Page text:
Anonymous Coward | about a year and a half ago | (#43216011)

Fake noise is stupid. I'd have to think through shifting. Cooling the power supply though, that's an art form.

Re:Why the fascination with electric cars? (1)

ebno-10db (1459097) | about a year and a half ago | (#43216089)

Fake noise is stupid.

Not if it brings in the fans. You think dragsters pay for themselves?

Re:Why the fascination with electric cars? (1)

Ol Biscuitbarrel (1859702) | about a year and a half ago | (#43215275)

Estonia gets 90% of its power from oil shale, [wikipedia.org] the filthiest of the fossil fuels, so it's apropos to consider what the GHG balance here is.

John M. Broder, not David. (0)

Anonymous Coward | about a year and a half ago | (#43215043)

Summary has it wrong. They are different people.

Direct current (1)

Anonymous Coward | about a year and a half ago | (#43215117)

Does anyone else find it slightly ironic that Tesla's charging stations are using direct current...

Re:Direct current (4, Funny)

jeffmeden (135043) | about a year and a half ago | (#43215209)

Does anyone else find it slightly ironic that Tesla's charging stations are using direct current...

You wouldn't want the charging station to kill any wayward elephants, now would you? I mean, think of the elephants

/Edison

Re:Direct current (1)

necro81 (917438) | about a year and a half ago | (#43215827)

Does anyone else find it slightly ironic that Tesla's charging stations are using direct current

No, insofar as batteries are inherently direct current devices. You can't charge a battery bank from alternating current unless you first rectify it. The motor that drives it is an AC induction motor, which Tesla made the greatest contributions to.

Re:Direct current (1)

CanHasDIY (1672858) | about a year and a half ago | (#43216259)

Does anyone else find it slightly ironic that Tesla's charging stations are using direct current...

Not anyone with even a basic understanding of electricity...

Yea, I see what you tried to do there.

Almost proud... (5, Interesting)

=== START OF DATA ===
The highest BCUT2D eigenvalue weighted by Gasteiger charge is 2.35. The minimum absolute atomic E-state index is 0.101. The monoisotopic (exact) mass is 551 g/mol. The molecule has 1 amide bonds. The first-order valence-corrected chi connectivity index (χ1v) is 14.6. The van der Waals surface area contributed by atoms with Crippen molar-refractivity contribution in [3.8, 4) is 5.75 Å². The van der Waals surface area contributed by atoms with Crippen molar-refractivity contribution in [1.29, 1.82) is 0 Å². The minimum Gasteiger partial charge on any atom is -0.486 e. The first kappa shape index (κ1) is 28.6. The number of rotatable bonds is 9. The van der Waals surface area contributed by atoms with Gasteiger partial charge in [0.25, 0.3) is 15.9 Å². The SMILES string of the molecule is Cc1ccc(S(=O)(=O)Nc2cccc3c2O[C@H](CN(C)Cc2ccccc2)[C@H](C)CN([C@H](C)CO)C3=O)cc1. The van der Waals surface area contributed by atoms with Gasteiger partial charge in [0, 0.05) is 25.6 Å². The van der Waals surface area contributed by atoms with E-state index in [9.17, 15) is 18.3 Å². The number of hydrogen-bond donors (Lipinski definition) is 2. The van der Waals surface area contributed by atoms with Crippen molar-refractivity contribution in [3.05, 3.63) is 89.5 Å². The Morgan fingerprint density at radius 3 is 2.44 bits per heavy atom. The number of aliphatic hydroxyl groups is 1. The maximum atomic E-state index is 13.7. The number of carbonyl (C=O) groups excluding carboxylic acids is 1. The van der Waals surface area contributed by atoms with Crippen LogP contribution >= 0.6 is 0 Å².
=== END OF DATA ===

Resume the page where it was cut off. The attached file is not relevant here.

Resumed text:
Anonymous Coward | about a year and a half ago | (#43215125)

Sounds great on paper! Not so great when you consider that our electricity here in Estonia comes mostly from oil shale which means there is no environmental advantage to electric vehicles. So all of this in the end comes down to fuel cost - getting an electric vehicle only makes sense if you are rich enough to be buying a new car (most normal people over here buy 5-10 year old used one), but if you are rich you don't care how much fuel costs.

Honestly Estonia is one of the worst countries for this recharging network...

On the other hand all of this came from CO2 emission license thingy sales so it was almost free and we did not have an alternative anyway...

Re:Almost proud... (0)

Anonymous Coward | about a year and a half ago | (#43215331)

"CO2 emission license thingy sales so it was almost free"

license sales = almost free

Must be a European thing. Uh huh.

Re:Almost proud... (1)

PRMan (959735) | about a year and a half ago | (#43215867)

FEWER people, and they have electronic everything, schools, taxes, public offices and public information is public. Oh and they have way lower poverty rate than the US of A. And incarceration, but hey, EVERYONE has.

most normal people over here buy 5-10 year old used one

But in America, almost everyone can afford a new car...

Re:Almost proud... (1)

avandesande (143899) | about a year and a half ago | (#43216177)

They also don't have the safety and crash standards that are found in the US that drives up the weight and the cost of EVs here...

Re:Almost proud... (1, Informative)

Anonymous Coward | about a year and a half ago | (#43216253)

That is not entirely true.